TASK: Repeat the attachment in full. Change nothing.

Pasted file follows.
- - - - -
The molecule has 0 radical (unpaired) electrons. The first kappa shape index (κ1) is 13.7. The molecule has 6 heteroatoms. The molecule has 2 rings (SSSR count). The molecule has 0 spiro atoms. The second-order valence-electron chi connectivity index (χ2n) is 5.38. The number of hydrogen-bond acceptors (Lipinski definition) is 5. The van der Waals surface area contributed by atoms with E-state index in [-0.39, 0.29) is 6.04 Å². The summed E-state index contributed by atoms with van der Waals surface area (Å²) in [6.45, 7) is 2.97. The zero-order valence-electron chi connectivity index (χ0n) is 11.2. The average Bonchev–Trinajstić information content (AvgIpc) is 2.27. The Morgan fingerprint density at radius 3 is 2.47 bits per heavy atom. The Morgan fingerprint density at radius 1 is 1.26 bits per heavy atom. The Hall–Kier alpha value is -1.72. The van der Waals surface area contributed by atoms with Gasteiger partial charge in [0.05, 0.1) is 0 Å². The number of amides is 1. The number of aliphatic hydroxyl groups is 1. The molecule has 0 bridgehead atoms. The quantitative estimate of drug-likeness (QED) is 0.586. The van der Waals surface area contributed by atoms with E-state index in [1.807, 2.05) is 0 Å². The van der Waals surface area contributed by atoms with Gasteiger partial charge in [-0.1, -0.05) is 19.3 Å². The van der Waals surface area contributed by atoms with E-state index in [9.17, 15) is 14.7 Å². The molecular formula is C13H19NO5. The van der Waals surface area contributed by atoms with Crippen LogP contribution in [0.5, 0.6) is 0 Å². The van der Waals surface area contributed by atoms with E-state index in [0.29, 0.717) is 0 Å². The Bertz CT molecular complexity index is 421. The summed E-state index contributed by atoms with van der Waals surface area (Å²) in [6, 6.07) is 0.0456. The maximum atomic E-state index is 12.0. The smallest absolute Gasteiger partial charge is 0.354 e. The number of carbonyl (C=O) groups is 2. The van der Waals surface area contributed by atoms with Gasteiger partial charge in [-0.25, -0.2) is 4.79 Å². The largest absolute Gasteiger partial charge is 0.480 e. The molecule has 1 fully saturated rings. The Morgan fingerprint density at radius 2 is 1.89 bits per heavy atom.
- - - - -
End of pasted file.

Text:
The molecule has 0 radical (unpaired) electrons. The first kappa shape index (κ1) is 13.7. The molecule has 6 heteroatoms. The molecule has 2 rings (SSSR count). The molecule has 0 spiro atoms. The second-order valence-electron chi connectivity index (χ2n) is 5.38. The number of hydrogen-bond acceptors (Lipinski definition) is 5. The van der Waals surface area contributed by atoms with E-state index in [-0.39, 0.29) is 6.04 Å². The summed E-state index contributed by atoms with van der Waals surface area (Å²) in [6.45, 7) is 2.97. The zero-order valence-electron chi connectivity index (χ0n) is 11.2. The average Bonchev–Trinajstić information content (AvgIpc) is 2.27. The Morgan fingerprint density at radius 3 is 2.47 bits per heavy atom. The Morgan fingerprint density at radius 1 is 1.26 bits per heavy atom. The Hall–Kier alpha value is -1.72. The van der Waals surface area contributed by atoms with Gasteiger partial charge in [0.05, 0.1) is 0 Å². The number of amides is 1. The number of aliphatic hydroxyl groups is 1. The molecule has 0 bridgehead atoms. The quantitative estimate of drug-likeness (QED) is 0.586. The van der Waals surface area contributed by atoms with E-state index in [1.807, 2.05) is 0 Å². The van der Waals surface area contributed by atoms with Gasteiger partial charge in [-0.1, -0.05) is 19.3 Å². The van der Waals surface area contributed by atoms with E-state index in [9.17, 15) is 14.7 Å². The molecular formula is C13H19NO5. The van der Waals surface area contributed by atoms with Crippen LogP contribution in [0.5, 0.6) is 0 Å². The van der Waals surface area contributed by atoms with E-state index in [0.29, 0.717) is 0 Å². The Bertz CT molecular complexity index is 421. The summed E-state index contributed by atoms with van der Waals surface area (Å²) in [6, 6.07) is 0.0456. The maximum atomic E-state index is 12.0. The smallest absolute Gasteiger partial charge is 0.354 e. The number of carbonyl (C=O) groups is 2. The van der Waals surface area contributed by atoms with Gasteiger partial charge in [-0.25, -0.2) is 4.79 Å². The largest absolute Gasteiger partial charge is 0.480 e. The molecule has 1 fully saturated rings. The Morgan fingerprint density at radius 2 is 1.89 bits per heavy atom.